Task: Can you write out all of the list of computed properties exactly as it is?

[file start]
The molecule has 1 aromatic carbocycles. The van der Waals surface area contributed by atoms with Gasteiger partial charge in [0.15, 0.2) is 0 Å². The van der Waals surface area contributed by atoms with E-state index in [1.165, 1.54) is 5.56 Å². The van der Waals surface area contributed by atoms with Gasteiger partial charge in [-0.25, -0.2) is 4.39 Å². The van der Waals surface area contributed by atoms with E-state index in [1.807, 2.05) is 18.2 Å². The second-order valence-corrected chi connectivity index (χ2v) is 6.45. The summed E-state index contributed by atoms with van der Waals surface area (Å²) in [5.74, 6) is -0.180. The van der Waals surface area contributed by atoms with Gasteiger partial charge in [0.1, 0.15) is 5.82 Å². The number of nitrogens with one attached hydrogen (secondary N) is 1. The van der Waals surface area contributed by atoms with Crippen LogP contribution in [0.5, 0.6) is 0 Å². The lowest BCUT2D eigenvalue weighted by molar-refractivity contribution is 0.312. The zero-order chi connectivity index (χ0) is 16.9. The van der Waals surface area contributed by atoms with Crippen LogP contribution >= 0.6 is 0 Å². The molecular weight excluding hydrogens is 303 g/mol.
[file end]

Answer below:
The molecule has 1 aromatic carbocycles. The van der Waals surface area contributed by atoms with Gasteiger partial charge in [0.15, 0.2) is 0 Å². The van der Waals surface area contributed by atoms with E-state index in [1.165, 1.54) is 5.56 Å². The van der Waals surface area contributed by atoms with Gasteiger partial charge in [-0.25, -0.2) is 4.39 Å². The van der Waals surface area contributed by atoms with E-state index in [1.807, 2.05) is 18.2 Å². The second-order valence-corrected chi connectivity index (χ2v) is 6.45. The summed E-state index contributed by atoms with van der Waals surface area (Å²) in [5.74, 6) is -0.180. The van der Waals surface area contributed by atoms with Gasteiger partial charge in [0.1, 0.15) is 5.82 Å². The number of nitrogens with one attached hydrogen (secondary N) is 1. The van der Waals surface area contributed by atoms with Crippen LogP contribution in [0.5, 0.6) is 0 Å². The lowest BCUT2D eigenvalue weighted by molar-refractivity contribution is 0.312. The zero-order chi connectivity index (χ0) is 16.9. The van der Waals surface area contributed by atoms with Crippen LogP contribution >= 0.6 is 0 Å². The molecular weight excluding hydrogens is 303 g/mol.